Are we writing a dictionary or talking about what’s right?

Unless you’ve been living in a cave with no internet or television, you’ve probably heard about the same-sex marriage debate. If you’ve followed it, you’ve probably heard the argument that there should be no same-sex marriage because marriage is something that’s between a man and a woman. That’s just what it means.

Opponents don’t think much of this argument, obviously, but let me analyse just what is wrong with it — and any other argument that refers to the meanings of words the same way.

So, the argument might go, it’s just not marriage if it hasn’t got a man and a woman, and it would be stupid to call it that. Let them have some similar arrangement, but not call it marriage. This would be the purest form of the argument without mixing in something else.

Does this prove it’s linguistically incorrect to speak of same-sex marriage? Actually, no, not even that. Words in normal language don’t have exact definitions that give necessary and sufficient conditions for when they may be used, and what vague boundaries they have is in constant flux. “Marriage” without assuming a man and a woman is a perfectly normal use at this point.

What about legal language, though? We’re talking about changing laws, and in laws, key terms must be given accurate definitions so that we can tell what the law requires… But we are, indeed, talking about changing the laws, and the definitions are indeed given, so changing them here is, and must be, exactly the kind of thing we normally do at such a point.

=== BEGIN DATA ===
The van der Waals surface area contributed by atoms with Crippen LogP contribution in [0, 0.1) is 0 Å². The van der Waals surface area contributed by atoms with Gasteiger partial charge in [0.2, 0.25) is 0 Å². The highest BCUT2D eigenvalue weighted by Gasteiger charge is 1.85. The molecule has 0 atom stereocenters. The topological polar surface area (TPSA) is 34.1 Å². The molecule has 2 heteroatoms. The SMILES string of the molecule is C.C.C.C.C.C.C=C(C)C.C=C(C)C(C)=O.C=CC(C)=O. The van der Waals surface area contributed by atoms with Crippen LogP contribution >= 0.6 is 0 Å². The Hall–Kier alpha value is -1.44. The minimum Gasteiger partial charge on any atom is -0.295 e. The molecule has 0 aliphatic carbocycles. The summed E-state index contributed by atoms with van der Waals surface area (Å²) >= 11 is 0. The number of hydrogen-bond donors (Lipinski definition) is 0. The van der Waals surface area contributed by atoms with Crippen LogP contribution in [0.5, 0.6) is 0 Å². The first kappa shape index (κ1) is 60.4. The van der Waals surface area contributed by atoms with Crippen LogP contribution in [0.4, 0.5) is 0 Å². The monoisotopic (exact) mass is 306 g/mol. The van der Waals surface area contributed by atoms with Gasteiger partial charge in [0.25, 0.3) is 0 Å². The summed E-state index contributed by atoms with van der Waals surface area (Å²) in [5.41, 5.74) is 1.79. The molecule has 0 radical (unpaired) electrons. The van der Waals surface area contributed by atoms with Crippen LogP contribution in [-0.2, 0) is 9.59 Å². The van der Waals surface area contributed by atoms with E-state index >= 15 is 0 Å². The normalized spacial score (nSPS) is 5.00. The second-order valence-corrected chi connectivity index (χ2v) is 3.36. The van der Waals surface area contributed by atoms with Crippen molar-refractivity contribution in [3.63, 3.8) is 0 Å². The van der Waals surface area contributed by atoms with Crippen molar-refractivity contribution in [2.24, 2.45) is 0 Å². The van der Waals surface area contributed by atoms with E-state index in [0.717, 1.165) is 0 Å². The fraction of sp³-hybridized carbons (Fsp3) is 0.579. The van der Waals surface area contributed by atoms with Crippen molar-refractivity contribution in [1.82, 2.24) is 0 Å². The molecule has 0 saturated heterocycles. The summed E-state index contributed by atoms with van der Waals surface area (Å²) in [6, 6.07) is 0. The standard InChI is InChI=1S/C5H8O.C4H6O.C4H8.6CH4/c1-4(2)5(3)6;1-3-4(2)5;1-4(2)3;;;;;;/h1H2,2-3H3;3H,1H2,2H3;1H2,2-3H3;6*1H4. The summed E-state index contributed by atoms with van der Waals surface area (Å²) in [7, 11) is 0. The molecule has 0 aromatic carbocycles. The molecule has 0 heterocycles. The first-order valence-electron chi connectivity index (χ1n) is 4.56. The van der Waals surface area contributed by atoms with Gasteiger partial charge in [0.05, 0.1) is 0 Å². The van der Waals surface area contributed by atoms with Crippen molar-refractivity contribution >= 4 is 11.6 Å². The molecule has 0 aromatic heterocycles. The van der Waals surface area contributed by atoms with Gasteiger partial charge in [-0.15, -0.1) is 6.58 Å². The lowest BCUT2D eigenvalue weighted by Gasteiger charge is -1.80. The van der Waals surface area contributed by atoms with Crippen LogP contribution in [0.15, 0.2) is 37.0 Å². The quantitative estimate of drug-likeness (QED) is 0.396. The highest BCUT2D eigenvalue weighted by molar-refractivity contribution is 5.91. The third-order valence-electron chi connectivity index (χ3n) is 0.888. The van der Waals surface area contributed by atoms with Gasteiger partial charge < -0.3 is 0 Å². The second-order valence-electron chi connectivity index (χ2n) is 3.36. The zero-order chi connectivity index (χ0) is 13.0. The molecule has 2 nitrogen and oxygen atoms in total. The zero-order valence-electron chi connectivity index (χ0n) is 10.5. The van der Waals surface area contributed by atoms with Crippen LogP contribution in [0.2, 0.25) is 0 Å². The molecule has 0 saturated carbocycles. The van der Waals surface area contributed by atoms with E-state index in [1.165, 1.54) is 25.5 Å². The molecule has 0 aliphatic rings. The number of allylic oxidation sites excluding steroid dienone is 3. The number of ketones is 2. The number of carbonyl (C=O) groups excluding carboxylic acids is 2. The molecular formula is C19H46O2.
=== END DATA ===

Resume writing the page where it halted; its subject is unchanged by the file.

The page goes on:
Back to normal language: While the definitions of words in normal language are not decided arbitrarily, it is not impossible to set out to change them by making a certain usage official. This sometimes presents practical difficulties because people won’t accept the new use — but in this case, everyone already knows what “same-sex marriage” means. So even if it didn’t mean that, we could deliberately start using the language differently.

Above are three points about linguistic meanings. Now let me make the more important point: Who cares about linguistic meanings? What have they got to do with anything? What we are deciding when we are deciding about the legal status of same-sex marriage is what we should do, what thing in the law would best serve people’s rights and practical purposes.

Ah, but, one could say, then why can’t we follow the argument earlier and say that there’s no need to call it marriage, since words don’t matter?

But actually I said word definitions don’t matter. Choice of words may matter in a practical sense. It would seem that the word “marriage” is so prestigious and is what people think about certain things through — so that marriage by another name is just not the same in people’s eyes. Thus denying some people marriage with whom they want it is keeping them as second-class citizens with fewer rights. (Besides, hypothetical counterarguer, if you were agreeing that word meanings don’t matter, why still argue not to call it “marriage”? If they don’t matter, they could have it called “marriage” even just because they want it.)

But the important point is what I said a couple of paragraphs back: If we’re talking about what we should do, what should be in the law or what’s right morally, etc., the meanings of words simply don’t have anything to do with it. I mean, sure, if you were using words and you were not using them consistently or different people in a discussion were using them differently… But here everyone knows what we’re talking about, and it’s a question of deciding what to do about it. If there are real people with real problems on the line, please do shut up about preserving the meanings of words.